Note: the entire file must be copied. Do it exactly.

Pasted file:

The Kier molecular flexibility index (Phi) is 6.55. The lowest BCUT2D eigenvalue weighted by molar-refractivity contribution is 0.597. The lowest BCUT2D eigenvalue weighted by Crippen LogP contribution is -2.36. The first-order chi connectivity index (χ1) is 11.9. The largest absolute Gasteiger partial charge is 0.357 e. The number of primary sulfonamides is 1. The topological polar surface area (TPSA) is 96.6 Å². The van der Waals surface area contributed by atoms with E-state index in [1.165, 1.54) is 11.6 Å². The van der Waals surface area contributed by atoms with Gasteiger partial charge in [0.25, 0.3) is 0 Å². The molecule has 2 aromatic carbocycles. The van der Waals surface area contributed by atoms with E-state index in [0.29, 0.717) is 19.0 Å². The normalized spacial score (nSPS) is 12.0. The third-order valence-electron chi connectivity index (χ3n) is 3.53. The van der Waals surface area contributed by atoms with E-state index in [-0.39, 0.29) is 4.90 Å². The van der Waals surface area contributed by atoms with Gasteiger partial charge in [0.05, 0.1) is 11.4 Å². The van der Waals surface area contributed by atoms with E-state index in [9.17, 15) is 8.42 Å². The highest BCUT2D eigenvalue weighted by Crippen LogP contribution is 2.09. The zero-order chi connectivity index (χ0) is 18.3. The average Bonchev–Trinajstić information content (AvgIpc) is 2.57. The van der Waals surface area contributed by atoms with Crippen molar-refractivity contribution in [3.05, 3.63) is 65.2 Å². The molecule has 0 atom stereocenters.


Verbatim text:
The Kier molecular flexibility index (Phi) is 6.55. The lowest BCUT2D eigenvalue weighted by molar-refractivity contribution is 0.597. The lowest BCUT2D eigenvalue weighted by Crippen LogP contribution is -2.36. The first-order chi connectivity index (χ1) is 11.9. The largest absolute Gasteiger partial charge is 0.357 e. The number of primary sulfonamides is 1. The topological polar surface area (TPSA) is 96.6 Å². The van der Waals surface area contributed by atoms with E-state index in [1.165, 1.54) is 11.6 Å². The van der Waals surface area contributed by atoms with Gasteiger partial charge in [0.25, 0.3) is 0 Å². The molecule has 2 aromatic carbocycles. The van der Waals surface area contributed by atoms with E-state index in [0.29, 0.717) is 19.0 Å². The normalized spacial score (nSPS) is 12.0. The third-order valence-electron chi connectivity index (χ3n) is 3.53. The van der Waals surface area contributed by atoms with E-state index in [-0.39, 0.29) is 4.90 Å². The van der Waals surface area contributed by atoms with Gasteiger partial charge in [0.05, 0.1) is 11.4 Å². The van der Waals surface area contributed by atoms with E-state index in [9.17, 15) is 8.42 Å². The highest BCUT2D eigenvalue weighted by Crippen LogP contribution is 2.09. The zero-order chi connectivity index (χ0) is 18.3. The average Bonchev–Trinajstić information content (AvgIpc) is 2.57. The van der Waals surface area contributed by atoms with Crippen molar-refractivity contribution in [3.05, 3.63) is 65.2 Å². The molecule has 0 atom stereocenters.